Overall, I felt that this was a very well done book. It can be hard to read emotionally and may be triggering for some. But, I do recommended it if you feel comfortable reading about this content. I felt that the material was handed well, the writing itself was great. I felt the pacing was on point and it felt like there was a purpose for everything the author added to the book. I also feel like this book would be good for someone who had a hard time understanding how negative mental health can affect someone because they are not experiencing it themselves.

Here is a list of mental health hotlines for around the world, checkpointorg.com. I am not familiar with any of these personally and I not a mental health professional so I cannot speak to all of their quality, but I wanted to share this resource incase anyone needs it.


Author Links


Book Information

Publication Date: August 2, 2019

Publisher: Independently Published

List Price: $8.50

ISBN: 978-1086835816

Pages: 283 pages


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To Be Read

To Be Read | First TBR of 2021

Hello and welcome to my January 2021 TBR. I hope everyone is having a wonderful start to their year and I wish every single one of you a safe, healthy and fun 2021. This TBR is going to be quite a few books, but I currently feel up to the challenge.


The Books

TBR books stacked on a carpet in front of a basket and a plant.

The Only Good Indians by Stephen Graham Jones, I had this on a TBR a few months ago, but sadly I ran out of hours in the month. I really want to read this horror for a few reasons. I am in the mood for some horror, I have read something else by this author and loved it and it just sounds amazing.

The Memory Police by Yoko Ogawa – I am aiming to pick up my first book of reading a book off of my 2021 shortlist challenge, if you want to read more about that you can check that out here: Reading Challenge | Reading a Shortlist 2021.

Flowers of Mold by Ha Seong-nan – I am picking this up because it is the oldest book on my TBR and I am still interested in it. This is a collection of short stories so I should be able to read it quickly and enjoy myself!

Assassin’s Apprentice by Robin Hobb, as started in my 2021 goals, which you can read in my post: Reading Challenge | 2021 Reading Goals, I want to read two of her trilogies this year, so I wanted to get a start on that. Especially since I have so many people telling me I am going to enjoy it.

The Office of Historical Corrections by Danielle Evans, this was one of my book of the month picks last month so I wanted to try and get to it this month. I look forward to reading this collection of short stories that touch on larger issues in modern day society.

Not Quite Out pictured amongst my plants.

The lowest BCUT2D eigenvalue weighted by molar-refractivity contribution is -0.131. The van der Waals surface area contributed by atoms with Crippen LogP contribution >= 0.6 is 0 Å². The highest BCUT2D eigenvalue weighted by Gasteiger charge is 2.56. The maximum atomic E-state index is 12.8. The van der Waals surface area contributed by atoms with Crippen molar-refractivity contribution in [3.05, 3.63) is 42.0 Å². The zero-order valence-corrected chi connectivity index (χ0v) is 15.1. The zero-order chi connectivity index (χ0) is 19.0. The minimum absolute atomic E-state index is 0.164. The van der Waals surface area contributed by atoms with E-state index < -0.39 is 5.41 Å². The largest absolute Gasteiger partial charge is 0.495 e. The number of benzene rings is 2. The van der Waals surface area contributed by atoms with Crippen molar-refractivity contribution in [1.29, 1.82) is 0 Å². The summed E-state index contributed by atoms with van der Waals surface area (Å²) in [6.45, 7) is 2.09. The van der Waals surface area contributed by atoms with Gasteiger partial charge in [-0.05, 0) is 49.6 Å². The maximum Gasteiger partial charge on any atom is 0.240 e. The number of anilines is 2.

Not Quite Out by Louise Willingham, I am so lucky to say I am on a blog tour for this book in February so I am planning on reading this gifted book in January so I can write up my honest review.


What are you planning on reading this month?

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Hauls & Unboxings

Book of the Month | December 2020

Hello and welcome to my BOTM unboxing. This month I ended up choosing two books instead of the standard one book. They really are starting to make it harder and harder to just pick one book because their choices have improved dramatically from when I first subscribed. Anyway, on to the books I picked!

The Books

The Office of Historical Corracerections by Danielle Evans

Evans zooms in on particular moments and relationships in her characters’ lives in a way that allows them to speak to larger issues of race, culture, and history. She introduces us to Black and multiracial characters who are experiencing the universal confusions of lust and love, and getting walloped by grief—all while exploring how history haunts us, personally and collectively. Ultimately, she provokes us to think about the truths of American history—about who gets to tell them, and the cost of setting the record straight. –goodreads.com

This Close to Okay by Leesa Cross-Smith

On a rainy October night in Kentucky, recently divorced therapist Tallie Clark is on her way home from work when she spots a man precariously standing on the side of a bridge. Without a second thought, Tallie pulls over and jumps out of the car into the pouring rain. She convinces the man to join her for a cup of coffee, and he eventually agrees to come back to her house, where he finally shares his name: Emmett.

Over the course of the emotionally charged weekend that follows, Tallie makes it her mission to provide a safe space for Emmett, though she hesitates to confess that this is also her day job. But what she doesn’t realize is that he’s not the only one who needs healing — and she’s not the only one with secrets. –goodreads.com